The rest of the story unfolds rapidly, and Babel uses the scene to slow down and focus on the events as the protagonist encounters and reacts to them. While buying the doves he hears of his grandfather’s supposed death, and the cripple Makarenko crushes the dove against the boy’s face. The moment, drawn out with precise details, shows the process by which his childish hopes end as he must now face the reality of the world around him. Babel writes,

“Soft dove guts crept over my forehead, and I closed a last unstuck eye so as not to see the world that was spreading about before me. That world was small and horrible….I closed my eyes so as not to see it, and I pressed myself against the earth that lay beneath me in calming numbness.”

By slowing down the action nearly to a stop in the passing seconds as the boy lies there, Babel can then transition from the external happenings inward to give us the psychological effect. To stay with the protagonist as he continues his inward transformation of seeing the world differently, the scene continues in the same vein. The following details of sensory perception are rendered precisely, in order to show the psychological effect of each: “My earth smelt of moist entrails, of the grave and of flowers. I smelt its odour and began to weep without any fear.” Babel uses the external to render the internal. In contrast, the absence of providing such scenic detail by summarizing over the event, or by giving too much exposition on the protagonist’s abstract, inner state, would cause the story to lose its impact almost entirely with the reader. The connection of how the event caused the catharsis within the character would not be clear, e.g., shown and felt emotionally.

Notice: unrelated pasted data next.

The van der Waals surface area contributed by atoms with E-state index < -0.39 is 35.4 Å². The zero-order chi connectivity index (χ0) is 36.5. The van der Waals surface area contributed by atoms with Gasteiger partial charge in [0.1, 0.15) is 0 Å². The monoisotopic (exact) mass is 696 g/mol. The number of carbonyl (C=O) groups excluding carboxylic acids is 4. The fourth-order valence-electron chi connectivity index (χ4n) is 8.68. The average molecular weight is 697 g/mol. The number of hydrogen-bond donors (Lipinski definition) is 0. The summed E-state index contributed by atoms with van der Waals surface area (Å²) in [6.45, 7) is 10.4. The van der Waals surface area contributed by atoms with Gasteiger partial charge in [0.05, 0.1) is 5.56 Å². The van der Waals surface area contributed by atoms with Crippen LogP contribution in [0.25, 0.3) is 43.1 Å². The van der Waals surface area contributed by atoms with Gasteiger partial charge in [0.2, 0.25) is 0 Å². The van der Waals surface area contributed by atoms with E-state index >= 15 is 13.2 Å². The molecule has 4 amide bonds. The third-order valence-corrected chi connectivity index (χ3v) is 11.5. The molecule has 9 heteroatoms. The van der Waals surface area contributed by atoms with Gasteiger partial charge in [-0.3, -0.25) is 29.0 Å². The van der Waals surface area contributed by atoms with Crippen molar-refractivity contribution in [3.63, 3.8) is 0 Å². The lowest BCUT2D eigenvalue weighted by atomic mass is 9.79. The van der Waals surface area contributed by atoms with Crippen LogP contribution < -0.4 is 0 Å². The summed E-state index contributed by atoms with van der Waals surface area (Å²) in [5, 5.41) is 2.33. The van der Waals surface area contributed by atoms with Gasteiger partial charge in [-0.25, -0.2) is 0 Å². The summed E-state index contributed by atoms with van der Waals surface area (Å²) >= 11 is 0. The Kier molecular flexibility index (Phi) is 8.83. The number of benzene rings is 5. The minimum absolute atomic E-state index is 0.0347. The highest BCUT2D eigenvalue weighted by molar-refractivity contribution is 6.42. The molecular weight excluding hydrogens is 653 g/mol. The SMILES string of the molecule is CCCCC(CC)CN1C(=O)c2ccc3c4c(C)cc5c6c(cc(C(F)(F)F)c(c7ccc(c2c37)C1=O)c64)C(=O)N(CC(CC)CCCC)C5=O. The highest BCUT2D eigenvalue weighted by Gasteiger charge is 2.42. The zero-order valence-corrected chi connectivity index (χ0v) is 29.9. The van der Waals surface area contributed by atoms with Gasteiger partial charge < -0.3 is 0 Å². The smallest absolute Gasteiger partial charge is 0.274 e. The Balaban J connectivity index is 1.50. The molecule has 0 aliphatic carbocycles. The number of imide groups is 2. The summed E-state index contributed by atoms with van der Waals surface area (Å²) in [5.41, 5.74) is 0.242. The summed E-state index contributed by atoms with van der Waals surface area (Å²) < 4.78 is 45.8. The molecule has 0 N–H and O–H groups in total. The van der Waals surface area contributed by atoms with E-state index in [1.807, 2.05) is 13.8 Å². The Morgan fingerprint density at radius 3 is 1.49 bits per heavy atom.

The impact of this event, its dramatic payoff, is largely the result of the story stayed focused on the tension/desire presented in the first line. The character’s desire builds up the expectation of the eventual childhood dream of the dovecot coming to fruition, the achievement of his place in the world, his identity thus far, is rendered largely through the summary and short scene concerning the school exams. The initial desire driving the story line places importance on the attaining of the dovecot so when the moment comes, Babel lets it play out in scene, using external details, so that the extreme loss is felt.

Looking backwards over the story from the resolution, the necessity of the exposition of his life prior to going to the hunters’ market becomes more clear; without an intimate knowledge of his childhood world, the gravity of its fall in the moment the dove is crushed so gruesomely, and all it represents, would have little effect. Furthermore, the summary anchors the story in the overarching facts of time and place that makeBabel’s world a more believable one socially, economically and politically. This scope gives the boy’s experience added significance by placing his life in larger communal context. While the scenes enable it to probe the innermost human depths, the summary within “The Story of My Dovecot” gives it breadth and allow the story to achieve dramatic unity.